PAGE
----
Response to Human Rights Watch Report
The Government of Bahrain has received Human Right Watch’s latest report and is reviewing its content, including a series of anonymous allegations it contains, and recommendations. Bahrain is committed to the protection of human rights and fundamental freedoms, and continues to consistently demonstrate this over recent years.
The report acknowledges many of the reforms Bahrain has implemented over the past few years. These include the setting up of the Bahrain Independent Commission of Inquiry (BICI) and the establishment of independent watchdogs, namely the independent police Ombudsman, a Special Investigations Unit (SIU) within the Public Prosecution, and a Prisoners and Detainees Rights Commission (PDRC) that constitutes Bahrain’s national preventive mechanism. It also recognizes the alignment between Bahrain’s national legislation on mistreatment with international standards. On several occasions, the report mentions initiatives taken by the independent police Ombudsman and the PDRC to inspect places of detention and investigate allegations of misconduct, including in Jaw prison.
Human Rights Watch’s report is based on a very limited number of interviews, including some activists with a political agenda. For a more extensive report, it is recommended to consult the National Institution for Human Rights (NIHR).
Cases mentioned in the Human Rights Watch report fall within the mandate of the independent police Ombudsman and the Special Investigations Unit. The Government of Bahrain again urges Human Rights Watch to lodge all complaints with these institutions and provide them with sufficient information to enable them to conduct effective investigations. No human rights purpose is served by criticizing the institutions publicly before they have had the opportunity to receive and investigate the allegations.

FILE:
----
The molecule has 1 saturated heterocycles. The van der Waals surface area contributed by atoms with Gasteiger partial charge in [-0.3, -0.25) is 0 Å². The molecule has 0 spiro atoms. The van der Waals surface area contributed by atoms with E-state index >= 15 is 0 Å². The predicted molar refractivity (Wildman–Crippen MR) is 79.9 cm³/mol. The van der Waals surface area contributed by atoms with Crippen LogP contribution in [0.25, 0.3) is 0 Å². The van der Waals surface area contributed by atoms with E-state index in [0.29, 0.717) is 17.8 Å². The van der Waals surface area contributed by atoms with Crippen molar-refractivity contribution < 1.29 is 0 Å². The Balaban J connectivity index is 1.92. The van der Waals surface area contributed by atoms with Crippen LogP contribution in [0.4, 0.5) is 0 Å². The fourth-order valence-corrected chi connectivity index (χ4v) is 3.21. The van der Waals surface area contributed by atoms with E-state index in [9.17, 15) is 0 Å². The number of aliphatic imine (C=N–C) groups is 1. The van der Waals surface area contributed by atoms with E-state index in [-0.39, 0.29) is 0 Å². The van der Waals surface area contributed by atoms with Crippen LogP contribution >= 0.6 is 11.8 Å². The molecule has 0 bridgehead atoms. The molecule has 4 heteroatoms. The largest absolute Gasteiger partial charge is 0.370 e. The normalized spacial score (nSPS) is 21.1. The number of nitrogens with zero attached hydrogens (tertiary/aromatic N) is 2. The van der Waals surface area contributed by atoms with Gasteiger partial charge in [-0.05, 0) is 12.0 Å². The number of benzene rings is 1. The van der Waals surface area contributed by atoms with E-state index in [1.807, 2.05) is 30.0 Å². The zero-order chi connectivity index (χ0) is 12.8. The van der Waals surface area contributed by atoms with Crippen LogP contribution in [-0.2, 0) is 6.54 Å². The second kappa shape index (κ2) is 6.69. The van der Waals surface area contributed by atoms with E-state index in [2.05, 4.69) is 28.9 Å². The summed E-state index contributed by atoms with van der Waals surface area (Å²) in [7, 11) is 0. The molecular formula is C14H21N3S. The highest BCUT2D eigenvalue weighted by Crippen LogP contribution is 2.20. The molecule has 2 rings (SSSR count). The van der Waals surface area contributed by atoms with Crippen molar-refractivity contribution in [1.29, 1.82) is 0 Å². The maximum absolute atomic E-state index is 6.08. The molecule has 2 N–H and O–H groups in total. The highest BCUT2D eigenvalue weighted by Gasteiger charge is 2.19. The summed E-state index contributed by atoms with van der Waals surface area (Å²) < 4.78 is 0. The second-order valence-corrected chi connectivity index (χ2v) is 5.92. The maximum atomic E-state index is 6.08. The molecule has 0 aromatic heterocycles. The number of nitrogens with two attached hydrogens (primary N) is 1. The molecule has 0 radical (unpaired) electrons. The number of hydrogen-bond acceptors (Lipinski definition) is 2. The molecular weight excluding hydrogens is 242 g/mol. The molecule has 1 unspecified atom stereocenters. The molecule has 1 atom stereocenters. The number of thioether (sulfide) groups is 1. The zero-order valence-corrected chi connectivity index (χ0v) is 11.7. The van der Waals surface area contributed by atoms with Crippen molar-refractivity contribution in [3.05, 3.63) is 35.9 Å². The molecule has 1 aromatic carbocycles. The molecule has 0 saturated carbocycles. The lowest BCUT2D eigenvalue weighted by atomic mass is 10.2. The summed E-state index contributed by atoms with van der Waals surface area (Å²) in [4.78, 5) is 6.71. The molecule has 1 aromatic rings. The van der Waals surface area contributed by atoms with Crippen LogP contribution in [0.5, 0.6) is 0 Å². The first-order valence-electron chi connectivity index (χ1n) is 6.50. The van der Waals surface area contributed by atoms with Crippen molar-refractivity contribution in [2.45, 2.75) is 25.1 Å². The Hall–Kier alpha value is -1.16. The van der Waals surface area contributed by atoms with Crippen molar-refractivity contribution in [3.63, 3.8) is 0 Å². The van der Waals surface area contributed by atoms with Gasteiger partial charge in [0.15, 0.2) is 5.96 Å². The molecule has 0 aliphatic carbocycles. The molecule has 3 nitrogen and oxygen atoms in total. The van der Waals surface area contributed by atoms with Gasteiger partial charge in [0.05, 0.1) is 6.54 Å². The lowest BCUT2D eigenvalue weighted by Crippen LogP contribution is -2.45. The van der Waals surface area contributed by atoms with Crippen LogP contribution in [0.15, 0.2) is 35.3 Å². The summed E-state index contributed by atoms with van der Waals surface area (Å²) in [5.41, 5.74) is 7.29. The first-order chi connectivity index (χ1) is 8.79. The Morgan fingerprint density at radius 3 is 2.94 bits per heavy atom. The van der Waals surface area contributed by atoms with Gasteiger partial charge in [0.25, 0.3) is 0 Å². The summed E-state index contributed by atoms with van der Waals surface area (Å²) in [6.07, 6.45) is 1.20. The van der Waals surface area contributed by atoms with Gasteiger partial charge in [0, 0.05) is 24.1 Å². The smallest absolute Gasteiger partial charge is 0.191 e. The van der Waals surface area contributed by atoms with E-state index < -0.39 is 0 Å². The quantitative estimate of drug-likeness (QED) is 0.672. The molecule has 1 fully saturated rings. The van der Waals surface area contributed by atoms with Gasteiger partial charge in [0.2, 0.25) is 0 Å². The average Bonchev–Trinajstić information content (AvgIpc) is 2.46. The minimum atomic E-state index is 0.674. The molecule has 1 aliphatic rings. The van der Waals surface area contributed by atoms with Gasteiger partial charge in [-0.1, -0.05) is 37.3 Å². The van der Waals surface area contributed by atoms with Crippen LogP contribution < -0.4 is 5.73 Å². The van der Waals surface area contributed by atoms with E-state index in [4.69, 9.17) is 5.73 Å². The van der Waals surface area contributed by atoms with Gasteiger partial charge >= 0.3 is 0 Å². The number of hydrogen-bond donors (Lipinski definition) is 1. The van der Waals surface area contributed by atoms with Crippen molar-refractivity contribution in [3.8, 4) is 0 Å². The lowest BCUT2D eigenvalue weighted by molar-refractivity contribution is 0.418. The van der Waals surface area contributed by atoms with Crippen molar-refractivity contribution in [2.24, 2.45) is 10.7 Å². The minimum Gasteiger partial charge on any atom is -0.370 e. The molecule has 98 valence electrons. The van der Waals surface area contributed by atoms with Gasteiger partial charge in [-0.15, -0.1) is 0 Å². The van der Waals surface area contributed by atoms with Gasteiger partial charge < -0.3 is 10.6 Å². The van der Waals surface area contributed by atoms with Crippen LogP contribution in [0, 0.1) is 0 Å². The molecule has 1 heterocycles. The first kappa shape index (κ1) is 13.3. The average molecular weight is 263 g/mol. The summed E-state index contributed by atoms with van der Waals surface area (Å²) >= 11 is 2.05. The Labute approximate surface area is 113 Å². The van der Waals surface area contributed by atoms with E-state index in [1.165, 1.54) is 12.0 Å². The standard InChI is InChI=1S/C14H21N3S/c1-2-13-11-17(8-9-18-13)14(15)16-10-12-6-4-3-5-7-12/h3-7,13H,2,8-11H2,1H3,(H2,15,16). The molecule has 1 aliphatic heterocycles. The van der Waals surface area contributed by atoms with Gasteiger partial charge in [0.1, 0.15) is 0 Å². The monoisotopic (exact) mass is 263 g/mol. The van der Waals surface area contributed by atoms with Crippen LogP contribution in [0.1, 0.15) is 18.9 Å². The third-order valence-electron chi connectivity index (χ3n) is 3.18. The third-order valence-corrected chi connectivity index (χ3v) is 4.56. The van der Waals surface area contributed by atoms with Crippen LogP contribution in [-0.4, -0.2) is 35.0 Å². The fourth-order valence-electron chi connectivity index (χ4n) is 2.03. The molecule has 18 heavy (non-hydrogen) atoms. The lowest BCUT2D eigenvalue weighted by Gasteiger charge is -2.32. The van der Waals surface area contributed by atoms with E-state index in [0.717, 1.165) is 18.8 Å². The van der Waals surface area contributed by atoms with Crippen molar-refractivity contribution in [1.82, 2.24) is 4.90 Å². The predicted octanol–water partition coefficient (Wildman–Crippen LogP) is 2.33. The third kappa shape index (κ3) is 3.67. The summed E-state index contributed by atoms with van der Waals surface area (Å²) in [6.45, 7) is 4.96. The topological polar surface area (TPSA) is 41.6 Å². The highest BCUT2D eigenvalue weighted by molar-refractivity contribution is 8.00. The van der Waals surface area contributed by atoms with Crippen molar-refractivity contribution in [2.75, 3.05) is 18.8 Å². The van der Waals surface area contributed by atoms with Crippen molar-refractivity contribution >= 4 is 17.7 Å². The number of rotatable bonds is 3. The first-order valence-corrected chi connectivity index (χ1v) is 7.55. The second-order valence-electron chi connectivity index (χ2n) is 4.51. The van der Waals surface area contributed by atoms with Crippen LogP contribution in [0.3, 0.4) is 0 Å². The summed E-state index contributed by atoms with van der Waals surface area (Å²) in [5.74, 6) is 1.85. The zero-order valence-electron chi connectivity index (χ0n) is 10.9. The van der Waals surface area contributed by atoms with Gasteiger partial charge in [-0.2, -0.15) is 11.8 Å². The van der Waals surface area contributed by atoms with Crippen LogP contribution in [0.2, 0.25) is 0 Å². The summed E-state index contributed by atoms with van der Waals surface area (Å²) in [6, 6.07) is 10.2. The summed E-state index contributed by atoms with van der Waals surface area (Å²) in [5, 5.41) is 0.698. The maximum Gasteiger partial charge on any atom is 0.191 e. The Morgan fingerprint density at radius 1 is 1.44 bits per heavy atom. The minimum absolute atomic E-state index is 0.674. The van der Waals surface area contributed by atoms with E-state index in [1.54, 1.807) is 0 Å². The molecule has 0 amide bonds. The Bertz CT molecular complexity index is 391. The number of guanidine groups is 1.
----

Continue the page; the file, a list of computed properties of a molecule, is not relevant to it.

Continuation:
Bahrain continues to bolster the capabilities of its national institutions to carry out their mandates effectively. The awarding of the European Union’s Chaillot Prize to the independent police Ombudsman and the NIHR in 2014, and the Ombudsman’s admission to the International Ombudsmen Institute as a full voting member, are testament to the success of these efforts. These national institutions continue to build on their successes and play a vital role in safeguarding human rights Bahrain.
Finally, the Government of Bahrain notes with concern that responses to allegations of torture from specific individuals in the report have in many cases already been responded to on previous occasions. For instance, the Ministry of Interior has responded publicly to one case on two occasions when Amnesty International investigated his case. The allegations may have changed, but the government’s position does not; no mistreatment occurred during arrest or detention of the case highlighted in the report.
It is also of concern that two of the recommendations made by Human Rights Watch call for the suspension of cooperation programs from the United Kingdom and technical assistance from the United Nation’s Office of the High Commissioner of Human Rights (OHCHR.) Human Rights Watch should applaud and support the cooperation and technical assistance of other entities that are assisting in Bahrain’s reform progress.